Maternal immune activation during pregnancy is a risk factor for neurodevelopmental disorders, such as schizophrenia; however, a full mechanistic understanding has yet to be established. The activity of a transient cell population, the subplate neurons, is critical for the development of cortical inhibition and functional thalamocortical connections. Sensitivity of these cells to factors released during inflammation, therefore, may offer a link between maternal immune activation and the aberrant cortical development underlying some neuropsychiatric disorders. An elevated extracellular ATP concentration is associated with inflammation and has been shown to have an effect on neuronal activity. Here, we investigated the effect of ATP on the electrophysiological properties of subplate neurons. Exogenous ATP increased the frequency and amplitude of spontaneous excitatory postsynaptic currents (sEPSCs) at micromolar concentrations. Further, ATP released by astrocytes activated by the PAR-1 agonist, TFLLR-NH2, also increased the amplitude and frequency of sEPSCs in subplate neurons. The electrophysiological properties of subplate neurons recorded from prefrontal cortical (PFC) slices from neonatal rats were also disrupted in a maternal immune activation rat model of schizophrenia, with a suramin-sensitive increase in frequency and amplitude of sEPSCs. An alternative neurodevelopmental rat model of schizophrenia, MAM-E17, which did not rely on maternal immune activation, however, showed no change in subplate neuron activity. Both models were validated with behavioral assays, showing schizophrenia-like endophenotypes in young adulthood. The purinergic modulation of subplate neuron activity offers a potential explanatory link between maternal immune activation and disruptions in cortical development that lead to the emergence of neuropsychiatric disorders.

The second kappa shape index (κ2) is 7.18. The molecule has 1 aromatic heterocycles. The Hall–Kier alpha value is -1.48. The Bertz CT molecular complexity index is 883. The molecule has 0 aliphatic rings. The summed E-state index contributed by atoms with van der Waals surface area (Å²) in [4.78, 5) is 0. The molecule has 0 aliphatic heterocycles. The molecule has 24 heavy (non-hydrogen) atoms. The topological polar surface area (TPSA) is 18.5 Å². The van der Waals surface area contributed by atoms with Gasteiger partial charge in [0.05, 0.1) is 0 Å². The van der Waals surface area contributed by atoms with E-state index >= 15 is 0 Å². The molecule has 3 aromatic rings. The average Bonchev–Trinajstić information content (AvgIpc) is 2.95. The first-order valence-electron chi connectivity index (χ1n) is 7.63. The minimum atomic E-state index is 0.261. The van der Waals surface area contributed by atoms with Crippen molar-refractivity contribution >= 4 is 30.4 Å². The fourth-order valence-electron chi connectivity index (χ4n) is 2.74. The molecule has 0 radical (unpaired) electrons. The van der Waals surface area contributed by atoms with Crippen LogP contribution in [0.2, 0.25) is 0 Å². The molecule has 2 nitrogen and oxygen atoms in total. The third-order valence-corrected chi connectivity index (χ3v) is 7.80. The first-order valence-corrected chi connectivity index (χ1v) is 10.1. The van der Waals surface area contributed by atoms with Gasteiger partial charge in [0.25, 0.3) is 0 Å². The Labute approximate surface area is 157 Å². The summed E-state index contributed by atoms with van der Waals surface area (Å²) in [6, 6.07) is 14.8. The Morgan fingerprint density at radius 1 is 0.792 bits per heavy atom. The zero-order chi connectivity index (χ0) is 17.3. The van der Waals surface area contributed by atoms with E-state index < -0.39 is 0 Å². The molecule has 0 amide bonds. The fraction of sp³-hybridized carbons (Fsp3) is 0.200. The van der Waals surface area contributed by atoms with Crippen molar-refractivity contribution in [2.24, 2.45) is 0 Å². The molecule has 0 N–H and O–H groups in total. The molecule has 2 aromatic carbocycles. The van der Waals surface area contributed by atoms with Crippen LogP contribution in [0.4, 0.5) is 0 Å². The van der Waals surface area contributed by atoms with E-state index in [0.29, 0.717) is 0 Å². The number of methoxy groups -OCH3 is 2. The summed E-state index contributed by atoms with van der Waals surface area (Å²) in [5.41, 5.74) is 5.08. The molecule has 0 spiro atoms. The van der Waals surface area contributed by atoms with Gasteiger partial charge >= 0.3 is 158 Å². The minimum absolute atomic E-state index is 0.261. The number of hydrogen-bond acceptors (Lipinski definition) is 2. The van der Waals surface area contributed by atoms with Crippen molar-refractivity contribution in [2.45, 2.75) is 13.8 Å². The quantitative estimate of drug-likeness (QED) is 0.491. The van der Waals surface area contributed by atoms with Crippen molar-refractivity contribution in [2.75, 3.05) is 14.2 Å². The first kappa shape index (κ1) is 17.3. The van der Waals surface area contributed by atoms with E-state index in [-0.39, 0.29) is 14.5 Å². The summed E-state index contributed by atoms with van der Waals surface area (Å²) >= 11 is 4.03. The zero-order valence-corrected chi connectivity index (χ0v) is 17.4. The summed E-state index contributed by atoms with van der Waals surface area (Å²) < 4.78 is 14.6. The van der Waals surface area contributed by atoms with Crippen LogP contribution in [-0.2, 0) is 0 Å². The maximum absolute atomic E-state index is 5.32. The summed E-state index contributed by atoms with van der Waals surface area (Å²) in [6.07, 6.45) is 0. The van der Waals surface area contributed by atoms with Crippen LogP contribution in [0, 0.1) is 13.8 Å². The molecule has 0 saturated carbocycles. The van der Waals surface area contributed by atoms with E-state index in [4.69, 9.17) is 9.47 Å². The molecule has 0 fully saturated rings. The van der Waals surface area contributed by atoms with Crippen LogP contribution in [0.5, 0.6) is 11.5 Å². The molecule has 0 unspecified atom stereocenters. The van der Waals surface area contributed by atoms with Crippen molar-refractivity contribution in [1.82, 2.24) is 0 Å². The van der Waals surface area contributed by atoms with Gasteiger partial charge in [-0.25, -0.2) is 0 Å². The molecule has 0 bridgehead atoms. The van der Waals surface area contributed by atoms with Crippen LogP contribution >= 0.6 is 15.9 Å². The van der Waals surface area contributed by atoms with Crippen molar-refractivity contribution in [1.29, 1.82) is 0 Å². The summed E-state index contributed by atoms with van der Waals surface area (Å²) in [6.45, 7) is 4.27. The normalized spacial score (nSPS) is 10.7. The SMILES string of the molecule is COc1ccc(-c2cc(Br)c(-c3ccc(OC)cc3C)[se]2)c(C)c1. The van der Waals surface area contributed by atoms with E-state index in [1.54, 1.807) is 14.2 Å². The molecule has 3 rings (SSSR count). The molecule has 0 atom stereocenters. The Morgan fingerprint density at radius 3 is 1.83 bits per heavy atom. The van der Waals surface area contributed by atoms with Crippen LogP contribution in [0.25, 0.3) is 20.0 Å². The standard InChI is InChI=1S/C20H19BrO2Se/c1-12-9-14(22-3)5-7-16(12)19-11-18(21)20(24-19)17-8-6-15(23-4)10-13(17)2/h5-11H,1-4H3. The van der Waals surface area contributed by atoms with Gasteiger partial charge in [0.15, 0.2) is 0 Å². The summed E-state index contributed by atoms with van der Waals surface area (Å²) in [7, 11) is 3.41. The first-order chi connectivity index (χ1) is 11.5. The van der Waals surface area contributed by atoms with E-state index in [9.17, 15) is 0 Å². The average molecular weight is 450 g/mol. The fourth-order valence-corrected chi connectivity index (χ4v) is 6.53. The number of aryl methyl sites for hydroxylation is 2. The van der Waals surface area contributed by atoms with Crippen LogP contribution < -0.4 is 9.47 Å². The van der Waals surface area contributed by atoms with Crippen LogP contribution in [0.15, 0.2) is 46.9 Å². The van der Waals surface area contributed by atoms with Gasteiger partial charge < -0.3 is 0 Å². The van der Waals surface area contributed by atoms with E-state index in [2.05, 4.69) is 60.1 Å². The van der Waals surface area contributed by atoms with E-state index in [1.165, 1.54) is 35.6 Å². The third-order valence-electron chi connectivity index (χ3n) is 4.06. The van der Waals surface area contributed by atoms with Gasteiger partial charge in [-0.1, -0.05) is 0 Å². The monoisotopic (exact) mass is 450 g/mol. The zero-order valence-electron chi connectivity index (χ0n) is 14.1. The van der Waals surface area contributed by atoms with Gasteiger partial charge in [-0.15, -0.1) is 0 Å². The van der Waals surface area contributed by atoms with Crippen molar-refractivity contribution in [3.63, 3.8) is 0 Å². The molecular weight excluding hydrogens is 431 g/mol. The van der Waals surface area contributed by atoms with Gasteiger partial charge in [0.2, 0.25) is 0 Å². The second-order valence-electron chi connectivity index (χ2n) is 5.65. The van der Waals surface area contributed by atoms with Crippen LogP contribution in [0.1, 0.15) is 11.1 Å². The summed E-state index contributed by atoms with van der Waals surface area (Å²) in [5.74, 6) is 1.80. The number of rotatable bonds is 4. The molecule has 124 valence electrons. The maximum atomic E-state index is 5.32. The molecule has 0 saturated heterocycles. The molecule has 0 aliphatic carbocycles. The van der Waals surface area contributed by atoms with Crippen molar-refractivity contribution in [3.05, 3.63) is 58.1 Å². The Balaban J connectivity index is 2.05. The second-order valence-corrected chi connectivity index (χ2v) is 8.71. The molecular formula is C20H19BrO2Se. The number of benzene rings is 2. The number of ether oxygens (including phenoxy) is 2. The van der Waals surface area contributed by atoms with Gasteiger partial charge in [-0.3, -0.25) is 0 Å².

|Number of pages||14|
|Journal||Brain Research Bulletin|
|Publication status||Published - Oct 2017|
- P2X7 receptor
- Subplate neuron
ASJC Scopus subject areas